- The medium enables a lecturer to offer stronger support to their students.
- The medium provides opportunities for real time action.
- The medium provides students with opportunities to interact with peers from other sites.
- The visual medium, used appropriately, is very effective.
- You are 'aware of the technology', eg. you are aware of its shortcomings when the frame rate is low and the audio drops out. This is not good!
- You are never certain that a connection can be made as there are so many technical issues seemingly standing in the way. This resulted in either connections not being able to be made, or at least connections being too poor and thus unsatisfactory.
- One supervisor commented that the picture was too small and could not be enlarged (a problem with NT).
- It was hard to concentrate on the conversation as too many technical issues were occurring.
The following recommendations for process and do's and don'ts are provided as a guideline. They are based on linking up with participants from non-English speaking countries, but can be applied to other mainstream video conferences as well.
- Test and select the appropriate Video conference equipment for your situation.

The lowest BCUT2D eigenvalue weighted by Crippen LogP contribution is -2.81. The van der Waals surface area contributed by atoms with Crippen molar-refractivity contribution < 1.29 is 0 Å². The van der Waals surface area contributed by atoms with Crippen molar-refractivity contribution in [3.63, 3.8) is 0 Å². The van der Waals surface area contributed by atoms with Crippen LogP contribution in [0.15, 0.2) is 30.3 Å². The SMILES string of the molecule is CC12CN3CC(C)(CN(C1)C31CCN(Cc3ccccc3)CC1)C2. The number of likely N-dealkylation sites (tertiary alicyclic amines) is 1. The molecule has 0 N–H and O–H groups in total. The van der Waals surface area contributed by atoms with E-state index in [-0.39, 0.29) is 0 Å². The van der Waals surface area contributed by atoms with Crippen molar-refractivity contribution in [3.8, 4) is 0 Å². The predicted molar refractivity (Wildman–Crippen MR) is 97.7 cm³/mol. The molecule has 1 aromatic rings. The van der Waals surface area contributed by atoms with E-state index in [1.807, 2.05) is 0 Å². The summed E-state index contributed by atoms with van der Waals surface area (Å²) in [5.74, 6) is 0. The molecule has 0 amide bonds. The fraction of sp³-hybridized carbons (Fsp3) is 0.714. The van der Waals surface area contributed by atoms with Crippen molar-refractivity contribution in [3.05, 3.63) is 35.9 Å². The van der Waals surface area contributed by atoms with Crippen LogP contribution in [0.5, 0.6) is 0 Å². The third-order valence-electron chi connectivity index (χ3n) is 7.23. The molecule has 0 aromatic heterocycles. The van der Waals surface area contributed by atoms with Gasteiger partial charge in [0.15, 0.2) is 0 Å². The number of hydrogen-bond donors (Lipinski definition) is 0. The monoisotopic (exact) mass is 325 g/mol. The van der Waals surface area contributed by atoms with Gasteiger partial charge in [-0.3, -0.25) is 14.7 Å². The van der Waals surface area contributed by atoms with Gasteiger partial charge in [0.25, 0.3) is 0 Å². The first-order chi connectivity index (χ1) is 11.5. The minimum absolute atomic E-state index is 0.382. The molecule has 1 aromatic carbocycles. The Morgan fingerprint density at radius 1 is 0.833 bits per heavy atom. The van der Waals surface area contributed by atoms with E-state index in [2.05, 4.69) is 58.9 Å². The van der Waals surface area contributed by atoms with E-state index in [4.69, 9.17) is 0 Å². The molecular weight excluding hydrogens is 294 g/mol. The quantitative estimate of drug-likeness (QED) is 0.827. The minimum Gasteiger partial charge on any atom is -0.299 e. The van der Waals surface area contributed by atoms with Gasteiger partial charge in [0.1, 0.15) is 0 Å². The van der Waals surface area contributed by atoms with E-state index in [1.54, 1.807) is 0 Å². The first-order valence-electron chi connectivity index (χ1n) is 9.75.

- Train students and staff in all facets of video conferencing.
- Ensure students obtain access to identical video conference equipment.
- Ensure language barriers are cleared before the video conferences commence.
- Beware of cultural differences before commencing projects and find a way to work with it.
- Adhere to a rigid timetable, preferably at less busy network times.
- Use MSN Messenger, or similar, for synchronous backup communication.
- Ensure your IT department is aware of your program.
- Ensure firewall issues are cleared, preferably on both the far and local end.
Main problems encountered
- Obtaining the same video conference equipment.
- Poor communication with students, once overseas.
- Time restraints of students overseas (Part Time).
- Firewall issues.
- Bandwidth issues.
- Cultural and language differences.
What to do
- Insist on using the same standard VC equipment, this will make problem solving easier.
- Obtain bandwidth information at all locations from IT staff, before commencing the program.
- Keep close contact with key IT staff in your organisation.
- Keep the first video meetings short, increasing duration once expertise has developed.
What not to do
- Do not assume performance specs as supplied by equipment suppliers are 100 % accurate.
- Do not assume your English is understood.
- Do not assume participating students will respond to your email requests.
- Do not assume email alone is a good way of communicating.